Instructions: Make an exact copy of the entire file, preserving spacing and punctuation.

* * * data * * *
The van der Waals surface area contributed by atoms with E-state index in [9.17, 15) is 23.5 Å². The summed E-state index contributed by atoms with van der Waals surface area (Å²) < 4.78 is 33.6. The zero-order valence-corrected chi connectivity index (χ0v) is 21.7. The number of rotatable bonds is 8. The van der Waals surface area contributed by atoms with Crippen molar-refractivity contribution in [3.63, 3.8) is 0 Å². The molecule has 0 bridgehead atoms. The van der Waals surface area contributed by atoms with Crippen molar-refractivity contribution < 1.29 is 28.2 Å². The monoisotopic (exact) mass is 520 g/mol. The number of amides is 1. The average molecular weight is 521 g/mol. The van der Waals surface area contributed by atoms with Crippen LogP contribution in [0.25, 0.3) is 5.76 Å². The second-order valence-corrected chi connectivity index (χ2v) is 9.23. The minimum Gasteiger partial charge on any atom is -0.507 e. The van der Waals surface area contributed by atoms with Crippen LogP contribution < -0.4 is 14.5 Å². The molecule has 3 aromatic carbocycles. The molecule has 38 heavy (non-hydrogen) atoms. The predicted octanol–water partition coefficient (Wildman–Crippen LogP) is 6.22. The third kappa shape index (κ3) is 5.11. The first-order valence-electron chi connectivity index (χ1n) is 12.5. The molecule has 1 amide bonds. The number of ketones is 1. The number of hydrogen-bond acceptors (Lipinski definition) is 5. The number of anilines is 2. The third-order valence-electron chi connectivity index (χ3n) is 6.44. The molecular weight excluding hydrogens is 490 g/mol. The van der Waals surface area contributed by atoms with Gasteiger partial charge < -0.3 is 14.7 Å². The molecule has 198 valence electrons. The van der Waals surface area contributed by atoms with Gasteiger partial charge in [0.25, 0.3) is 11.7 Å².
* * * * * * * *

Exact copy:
The van der Waals surface area contributed by atoms with E-state index in [9.17, 15) is 23.5 Å². The summed E-state index contributed by atoms with van der Waals surface area (Å²) < 4.78 is 33.6. The zero-order valence-corrected chi connectivity index (χ0v) is 21.7. The number of rotatable bonds is 8. The van der Waals surface area contributed by atoms with Crippen molar-refractivity contribution in [3.63, 3.8) is 0 Å². The molecule has 0 bridgehead atoms. The van der Waals surface area contributed by atoms with Crippen molar-refractivity contribution < 1.29 is 28.2 Å². The monoisotopic (exact) mass is 520 g/mol. The number of amides is 1. The average molecular weight is 521 g/mol. The van der Waals surface area contributed by atoms with Crippen LogP contribution in [0.25, 0.3) is 5.76 Å². The second-order valence-corrected chi connectivity index (χ2v) is 9.23. The minimum Gasteiger partial charge on any atom is -0.507 e. The van der Waals surface area contributed by atoms with Crippen LogP contribution < -0.4 is 14.5 Å². The molecule has 3 aromatic carbocycles. The molecule has 38 heavy (non-hydrogen) atoms. The predicted octanol–water partition coefficient (Wildman–Crippen LogP) is 6.22. The third kappa shape index (κ3) is 5.11. The first-order valence-electron chi connectivity index (χ1n) is 12.5. The molecule has 1 amide bonds. The number of ketones is 1. The number of hydrogen-bond acceptors (Lipinski definition) is 5. The number of anilines is 2. The third-order valence-electron chi connectivity index (χ3n) is 6.44. The molecular weight excluding hydrogens is 490 g/mol. The van der Waals surface area contributed by atoms with Gasteiger partial charge < -0.3 is 14.7 Å². The molecule has 198 valence electrons. The van der Waals surface area contributed by atoms with Gasteiger partial charge in [0.25, 0.3) is 11.7 Å².